The FHFA, by contrast, seems to be sticking by its position that its director was constitutionally appointed, according to a Sept. 23 letter to the 8th Circuit from FHFA’s counsel at Arnold & Porter Kaye Scholer in another case challenging the net worth sweep deal. Cooper & Kirk told the Supreme Court that FHFA will probably file its own petition challenging the 5th Circuit’s ruling on its structure. (Neither the agency nor the Justice Department responded to my query for comment.) But even if it doesn’t, the petition said, the justices will be better off if they grant review in the FHFA case and hear a government agency defend itself instead of relying on an amicus in the CFPB case.
“While the Solicitor General says (in the CFPB case) that the court can assure an adversary presentation by appointing an amicus to defend the statute in Seila Law, there is a simpler solution for guaranteeing an adversary presentation of the issues: grant certiorari in this case and let FHFA defend the constitutionality of its organic statute,” the brief said.
The new petition also argues, not very convincingly, that the order enforcing the civil investigative demand at the heart of the Seila Law case is not appealable, even though the district court entered a final order enforcing the demand and none of the parties has contested its appealability throughout the appellate litigation that followed – including the CFPB, which presumably has a strong interest in blocking any appeal of an order to enforce its demand for information.
The petition’s more interesting argument, in my view, is that the FHFA case offers the justices the opportunity not just to opine on the constitutionality of the structure of agencies with a lone director removable only for good cause, but also on the constitutionally-required remedy for actions taken by an agency headed by an unconstitutionally appointed director. That question alone, Cooper & Kirk said, deserves the attention of the Supreme Court – and it’s sharply presented in the FHFA case, in which Fannie and Freddie shareholders contend that invalidation of the entire Treasury “net worth sweep” is the requisite fix for FHFA’s unconstitutionality.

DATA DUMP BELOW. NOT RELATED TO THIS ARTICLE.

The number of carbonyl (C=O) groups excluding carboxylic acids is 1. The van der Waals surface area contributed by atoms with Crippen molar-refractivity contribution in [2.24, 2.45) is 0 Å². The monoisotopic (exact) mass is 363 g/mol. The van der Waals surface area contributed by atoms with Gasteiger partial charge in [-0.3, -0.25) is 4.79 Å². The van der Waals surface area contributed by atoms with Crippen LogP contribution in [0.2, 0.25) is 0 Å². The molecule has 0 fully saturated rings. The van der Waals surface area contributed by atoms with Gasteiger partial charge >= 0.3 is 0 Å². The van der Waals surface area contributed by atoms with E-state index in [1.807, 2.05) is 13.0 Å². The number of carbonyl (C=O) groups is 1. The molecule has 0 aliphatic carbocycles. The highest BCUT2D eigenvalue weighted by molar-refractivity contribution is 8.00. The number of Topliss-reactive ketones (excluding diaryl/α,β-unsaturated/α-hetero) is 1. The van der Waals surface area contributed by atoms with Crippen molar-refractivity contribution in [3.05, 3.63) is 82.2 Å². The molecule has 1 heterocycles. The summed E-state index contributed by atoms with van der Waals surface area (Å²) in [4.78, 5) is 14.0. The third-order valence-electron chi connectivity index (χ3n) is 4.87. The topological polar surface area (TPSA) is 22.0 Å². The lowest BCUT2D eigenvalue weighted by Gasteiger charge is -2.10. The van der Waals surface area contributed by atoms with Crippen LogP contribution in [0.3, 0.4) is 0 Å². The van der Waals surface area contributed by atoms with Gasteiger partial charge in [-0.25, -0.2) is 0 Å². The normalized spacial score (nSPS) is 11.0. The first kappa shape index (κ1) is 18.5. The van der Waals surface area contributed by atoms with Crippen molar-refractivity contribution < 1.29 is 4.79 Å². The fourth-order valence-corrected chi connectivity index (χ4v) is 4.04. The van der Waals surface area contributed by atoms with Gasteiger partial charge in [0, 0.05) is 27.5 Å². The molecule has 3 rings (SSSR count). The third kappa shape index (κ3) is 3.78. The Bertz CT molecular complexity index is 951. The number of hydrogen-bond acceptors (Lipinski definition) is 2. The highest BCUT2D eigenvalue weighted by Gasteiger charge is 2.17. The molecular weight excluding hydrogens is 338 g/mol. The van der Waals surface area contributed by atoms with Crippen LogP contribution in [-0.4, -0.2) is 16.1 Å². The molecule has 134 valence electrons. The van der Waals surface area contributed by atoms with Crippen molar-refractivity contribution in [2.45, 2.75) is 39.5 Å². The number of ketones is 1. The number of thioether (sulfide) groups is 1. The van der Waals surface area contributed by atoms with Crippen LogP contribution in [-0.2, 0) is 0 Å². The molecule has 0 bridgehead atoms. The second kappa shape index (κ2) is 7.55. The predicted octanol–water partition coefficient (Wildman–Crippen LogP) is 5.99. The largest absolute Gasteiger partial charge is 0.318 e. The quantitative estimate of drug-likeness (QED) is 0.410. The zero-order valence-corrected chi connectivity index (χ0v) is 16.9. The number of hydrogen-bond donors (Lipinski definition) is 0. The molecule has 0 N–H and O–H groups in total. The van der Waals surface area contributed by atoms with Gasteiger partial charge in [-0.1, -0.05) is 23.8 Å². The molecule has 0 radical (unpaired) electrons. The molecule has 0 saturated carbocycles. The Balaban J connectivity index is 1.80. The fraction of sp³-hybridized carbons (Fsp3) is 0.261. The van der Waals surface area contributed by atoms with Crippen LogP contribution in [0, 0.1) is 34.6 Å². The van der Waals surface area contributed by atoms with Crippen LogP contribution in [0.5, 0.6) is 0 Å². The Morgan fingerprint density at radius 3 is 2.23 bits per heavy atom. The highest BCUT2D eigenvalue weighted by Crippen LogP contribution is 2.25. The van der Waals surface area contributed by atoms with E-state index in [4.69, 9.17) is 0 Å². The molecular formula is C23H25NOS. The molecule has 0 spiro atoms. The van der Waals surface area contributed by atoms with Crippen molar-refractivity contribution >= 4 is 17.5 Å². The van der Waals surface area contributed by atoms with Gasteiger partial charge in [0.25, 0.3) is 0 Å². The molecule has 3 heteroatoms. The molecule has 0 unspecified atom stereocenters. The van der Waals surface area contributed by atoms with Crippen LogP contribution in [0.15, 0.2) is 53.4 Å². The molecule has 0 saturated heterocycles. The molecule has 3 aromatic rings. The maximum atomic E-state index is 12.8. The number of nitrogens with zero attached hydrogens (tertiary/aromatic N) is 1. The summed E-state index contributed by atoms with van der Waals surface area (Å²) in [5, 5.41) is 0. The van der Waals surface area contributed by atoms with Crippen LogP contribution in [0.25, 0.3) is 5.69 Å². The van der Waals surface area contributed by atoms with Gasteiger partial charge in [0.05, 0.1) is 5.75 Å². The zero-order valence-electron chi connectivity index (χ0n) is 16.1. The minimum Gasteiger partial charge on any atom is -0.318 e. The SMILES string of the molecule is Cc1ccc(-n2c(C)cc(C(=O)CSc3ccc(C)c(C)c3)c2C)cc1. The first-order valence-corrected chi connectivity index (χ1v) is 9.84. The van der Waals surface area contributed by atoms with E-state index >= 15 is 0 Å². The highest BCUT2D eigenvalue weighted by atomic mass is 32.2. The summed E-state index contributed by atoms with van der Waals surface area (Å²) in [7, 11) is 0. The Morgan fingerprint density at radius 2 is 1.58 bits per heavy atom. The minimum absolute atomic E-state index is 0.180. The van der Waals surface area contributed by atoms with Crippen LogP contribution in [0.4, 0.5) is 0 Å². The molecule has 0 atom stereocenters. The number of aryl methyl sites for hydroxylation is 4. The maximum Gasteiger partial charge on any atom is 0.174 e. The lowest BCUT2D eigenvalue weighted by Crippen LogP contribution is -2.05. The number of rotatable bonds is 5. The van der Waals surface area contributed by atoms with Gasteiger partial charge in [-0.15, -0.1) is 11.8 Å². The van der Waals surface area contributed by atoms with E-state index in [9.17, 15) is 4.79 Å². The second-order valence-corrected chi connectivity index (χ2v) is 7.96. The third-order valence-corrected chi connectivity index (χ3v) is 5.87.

If nothing else, the Cooper & Kirk petition will surely add to the urgency of Supreme Court review of the peculiar structure of the CFPB and the FHFA. As I’ve reported, and as the new petition highlights, these agencies can’t function robustly under a specter of uncertainty about their constitutionality and the appropriate remedy for it.
The Seila Law petition is scheduled for consideration at the Supreme Court’s Oct. 11 conference. We’ll find out sometime after that if Cooper & Kirk has managed to throw a wrench into the proceedings.
(This article has been corrected. A previous version incorrectly reported the circuit to which FHFA sent a Sept. 23 letter and incorrectly reported the date on which the Supreme Court will consider Seila Law’s petition.)